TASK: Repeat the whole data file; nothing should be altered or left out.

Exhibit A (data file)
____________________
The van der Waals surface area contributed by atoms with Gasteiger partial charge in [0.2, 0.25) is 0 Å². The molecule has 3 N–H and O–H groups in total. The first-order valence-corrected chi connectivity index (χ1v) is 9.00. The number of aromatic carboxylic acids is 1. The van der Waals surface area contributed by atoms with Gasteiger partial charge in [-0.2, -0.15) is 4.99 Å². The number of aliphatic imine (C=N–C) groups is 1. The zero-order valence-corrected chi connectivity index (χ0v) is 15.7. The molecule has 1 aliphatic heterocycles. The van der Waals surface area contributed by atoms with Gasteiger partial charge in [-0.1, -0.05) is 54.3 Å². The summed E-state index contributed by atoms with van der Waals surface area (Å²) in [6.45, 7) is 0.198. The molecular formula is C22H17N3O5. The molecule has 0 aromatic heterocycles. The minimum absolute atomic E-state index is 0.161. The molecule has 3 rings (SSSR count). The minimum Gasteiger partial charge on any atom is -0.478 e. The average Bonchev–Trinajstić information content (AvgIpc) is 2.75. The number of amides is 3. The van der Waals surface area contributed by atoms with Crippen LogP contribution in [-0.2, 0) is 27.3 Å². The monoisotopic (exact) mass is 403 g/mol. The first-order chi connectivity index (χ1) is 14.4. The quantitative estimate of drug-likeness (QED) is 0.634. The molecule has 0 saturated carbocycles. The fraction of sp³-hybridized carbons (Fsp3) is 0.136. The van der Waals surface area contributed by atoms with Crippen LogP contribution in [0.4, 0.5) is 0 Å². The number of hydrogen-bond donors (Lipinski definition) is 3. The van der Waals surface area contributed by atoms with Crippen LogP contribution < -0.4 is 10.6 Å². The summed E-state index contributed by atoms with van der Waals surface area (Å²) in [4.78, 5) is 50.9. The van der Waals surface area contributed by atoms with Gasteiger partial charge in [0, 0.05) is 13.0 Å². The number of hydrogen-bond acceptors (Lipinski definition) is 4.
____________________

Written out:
The van der Waals surface area contributed by atoms with Gasteiger partial charge in [0.2, 0.25) is 0 Å². The molecule has 3 N–H and O–H groups in total. The first-order valence-corrected chi connectivity index (χ1v) is 9.00. The number of aromatic carboxylic acids is 1. The van der Waals surface area contributed by atoms with Gasteiger partial charge in [-0.2, -0.15) is 4.99 Å². The number of aliphatic imine (C=N–C) groups is 1. The zero-order valence-corrected chi connectivity index (χ0v) is 15.7. The molecule has 1 aliphatic heterocycles. The van der Waals surface area contributed by atoms with Gasteiger partial charge in [-0.1, -0.05) is 54.3 Å². The summed E-state index contributed by atoms with van der Waals surface area (Å²) in [6.45, 7) is 0.198. The molecular formula is C22H17N3O5. The molecule has 0 aromatic heterocycles. The minimum absolute atomic E-state index is 0.161. The molecule has 3 rings (SSSR count). The minimum Gasteiger partial charge on any atom is -0.478 e. The average Bonchev–Trinajstić information content (AvgIpc) is 2.75. The number of amides is 3. The van der Waals surface area contributed by atoms with Crippen LogP contribution in [-0.2, 0) is 27.3 Å². The monoisotopic (exact) mass is 403 g/mol. The first-order chi connectivity index (χ1) is 14.4. The quantitative estimate of drug-likeness (QED) is 0.634. The molecule has 0 saturated carbocycles. The fraction of sp³-hybridized carbons (Fsp3) is 0.136. The van der Waals surface area contributed by atoms with Crippen LogP contribution in [0.4, 0.5) is 0 Å². The number of hydrogen-bond donors (Lipinski definition) is 3. The van der Waals surface area contributed by atoms with Crippen LogP contribution < -0.4 is 10.6 Å². The summed E-state index contributed by atoms with van der Waals surface area (Å²) in [4.78, 5) is 50.9. The van der Waals surface area contributed by atoms with Gasteiger partial charge in [0, 0.05) is 13.0 Å². The number of hydrogen-bond acceptors (Lipinski definition) is 4.